We have spoken to the winners of Eurovision 2000, the Olsen Brothers. They were in Herning to perform as part of the interval act in DMGP 2017, which took place yesterday.
ESC+Plus: First of all, thank you for taking your time to talk to ESC+Plus.
It’s been 12 years since we saw you together on the DMGP stage. How did you react when you were asked to be part of the interval act for this year’s final?
Jørgen: I was on a ship when one of the producers called me and asked if we were interested in being part of the show. We liked the idea, and when we had learnt more about the concept that the producers had in mind, we agreed to do it right away, and we’re thrilled to be back. We’ve had a few meetings with the producers and they’ve been very open to our ideas.
ESC+Plus: Next year will mark the 40th anniversary of your first participation in Melodi Grand Prix. Which of your entries means the most to you, apart from your winning song?
Jørgen: Wow, has it really been 40 years already!? Well, I think it must be ”San Francisco”. It was our first entry, even in a year when Denmark returned to Eurovision after an 11-year break. That performance relaunched our career after we had been away from the Danish music scene for a few years, and even though we didn’t win, the song became a big hit in both Denmark and Germany.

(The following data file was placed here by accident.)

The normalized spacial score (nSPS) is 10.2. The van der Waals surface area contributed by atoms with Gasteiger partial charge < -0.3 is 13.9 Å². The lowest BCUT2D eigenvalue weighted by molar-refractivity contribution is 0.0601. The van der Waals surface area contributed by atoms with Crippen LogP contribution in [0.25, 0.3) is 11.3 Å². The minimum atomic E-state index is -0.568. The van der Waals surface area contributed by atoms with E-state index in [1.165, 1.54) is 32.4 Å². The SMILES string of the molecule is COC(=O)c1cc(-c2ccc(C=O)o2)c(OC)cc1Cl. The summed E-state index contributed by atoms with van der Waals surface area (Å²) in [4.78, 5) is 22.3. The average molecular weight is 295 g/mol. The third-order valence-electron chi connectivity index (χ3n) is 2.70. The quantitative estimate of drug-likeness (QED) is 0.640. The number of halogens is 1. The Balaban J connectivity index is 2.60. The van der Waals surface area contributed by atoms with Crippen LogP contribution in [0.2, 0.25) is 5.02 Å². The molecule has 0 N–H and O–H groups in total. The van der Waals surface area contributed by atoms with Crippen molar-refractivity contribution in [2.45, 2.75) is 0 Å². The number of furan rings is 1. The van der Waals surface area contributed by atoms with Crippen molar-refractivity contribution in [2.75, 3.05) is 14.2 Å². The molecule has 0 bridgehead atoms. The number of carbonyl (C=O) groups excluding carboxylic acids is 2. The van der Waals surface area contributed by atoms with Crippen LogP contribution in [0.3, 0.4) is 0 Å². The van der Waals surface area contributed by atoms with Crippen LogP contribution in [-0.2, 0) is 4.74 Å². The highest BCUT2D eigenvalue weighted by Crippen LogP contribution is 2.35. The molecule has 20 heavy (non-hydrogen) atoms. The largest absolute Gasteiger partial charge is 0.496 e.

ESC+Plus: What does the Eurovision Song Contest mean to you?
Jørgen: We don’t get to watch it a lot these days because we’re usually working on Saturday nights, but it really means a lot to us. Most important of all, it has given us financial freedom. We’ve been privileged to work in the very best recording studios with people whom we have admired for many years. For instance, when we did our last job before DMGP 2000, I would never have imagined that Cliff Richard would ask us to record a duet with him just a few years later.
Niels: It has also changed our lives radically. Until we won in Stockholm, music had been a part-time job for both of us. But since we won in Stockholm, we’ve been able to work as full-time musicians ever since. For three or four years, our calendar was packed with so many jobs that we had to turn down most offers.
ESC+Plus: Historically, most Eurovision winners have been rather young, whereas you were already three decades into your career when you won. What difference did it make to you that you were so experienced when you had your international breakthrough?
Niels: That’s actually a very interesting question. For me, the victory came at just the right time. I had been sober for three years following several years of heavy drinking and drug abuse, so I was able to really enjoy it all.
Jørgen: You should also have in mind that we were teen idols when we were teenagers ourselves. I’ve seen so many examples of very young people who have been ruined by their own success because they haven’t been able to deal with the pressure. So I’m actually very thankful that we didn’t win in our first attempt. As my brother said, we won at just the right time in our lives.
ESC+Plus: One of this year’s Swedish finalists is 87 years old. Could you imagine ever competing in Eurovision again?
Jørgen: We probably wouldn’t compete as performers again. But maybe we could write a song for someone else. Who knows?